What should be covered by Privacy Policies?
The Fair Information Principles, published by the Federal Trade Commission, provides a set of non-binding governing principles for the commercial use of personal information. These principles offer guidance to draft policies that encompass existing privacy concerns. The four critical issues identified in Fair Information Principles are: (1) notice, meaning that information practices must be disclosed before personal information is collected; (2) choice, meaning that consumers must be given options as to how collected personal information can be used beyond the purpose for which it was provided; (3) access, meaning consumers should be able to check the accuracy and completeness of personal information collected; and (4) security, meaning that reasonable steps must be taken to assure consumers that the personal information collected is secure from unauthorized use.
What do Privacy Laws Require?
While there is not a single comprehensive body of law that is generally applicable to privacy policies, there are some federal laws that govern Privacy Policies under specific circumstances. The most notable of these are explained below.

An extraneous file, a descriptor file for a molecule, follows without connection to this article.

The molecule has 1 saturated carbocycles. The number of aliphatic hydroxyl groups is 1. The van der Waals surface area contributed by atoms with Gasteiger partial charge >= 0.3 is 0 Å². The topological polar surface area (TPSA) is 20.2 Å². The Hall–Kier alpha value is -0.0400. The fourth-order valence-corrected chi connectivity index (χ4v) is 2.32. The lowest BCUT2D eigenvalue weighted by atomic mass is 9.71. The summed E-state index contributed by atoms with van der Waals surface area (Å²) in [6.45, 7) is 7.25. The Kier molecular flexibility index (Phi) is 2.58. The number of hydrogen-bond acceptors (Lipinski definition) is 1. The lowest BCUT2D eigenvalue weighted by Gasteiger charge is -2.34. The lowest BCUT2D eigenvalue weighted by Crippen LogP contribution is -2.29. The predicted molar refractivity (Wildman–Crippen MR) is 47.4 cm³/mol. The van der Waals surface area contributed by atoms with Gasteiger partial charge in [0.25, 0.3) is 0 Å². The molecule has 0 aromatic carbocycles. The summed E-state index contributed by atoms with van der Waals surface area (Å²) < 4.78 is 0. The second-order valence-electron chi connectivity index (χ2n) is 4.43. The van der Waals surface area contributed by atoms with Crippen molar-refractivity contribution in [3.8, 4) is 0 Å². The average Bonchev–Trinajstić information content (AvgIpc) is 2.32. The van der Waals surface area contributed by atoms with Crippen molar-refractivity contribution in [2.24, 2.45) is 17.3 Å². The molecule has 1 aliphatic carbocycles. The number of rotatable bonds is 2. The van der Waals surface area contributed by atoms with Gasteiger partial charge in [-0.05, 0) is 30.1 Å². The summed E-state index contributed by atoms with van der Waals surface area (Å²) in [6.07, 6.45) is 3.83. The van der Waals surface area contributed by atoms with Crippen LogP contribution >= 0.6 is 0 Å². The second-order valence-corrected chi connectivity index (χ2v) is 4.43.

The Gramm-Leach-Bliley Act requires institutions significantly engaged in financial activities to provide clear, conspicuous, and accurate statements of their information-sharing practices. The Act also restricts the use and disclosure of financial information to unauthorized third parties.
The Health Insurance Portability and Accountability Act (HIPAA) requires notice in writing of the privacy practices of health care services. HIPPA protect how an individual’s health information is used by organizations and disclosed to others. All health care providers, insurance companies, employer-sponsored health plans and HMOs are the covered entities, which must comply with this privacy rule’s guidelines. The covered entities of HIPAA are one of the most extensively regulated niches, regarding information privacy.
U.S. companies should also be particularly cautious with e-commerce, because the European Union (EU) has far stricter privacy regulations, which can affect U.S. companies. The EU Data Privacy Directive prohibits EU organizations from transferring personal data to countries where privacy protection is not deemed adequate. To prevent the interruption of data transfers from the EU to the U.S., the EU approved “Safe Harbor Principles.” The Safe Harbor Principles permit U.S. companies that voluntarily abide by the Safe Harbor Principles to continue data transfers with the EU member states. U.S. companies within the safe harbor are presumed to provide adequate privacy protection.
What else do I need to know about Privacy Policies?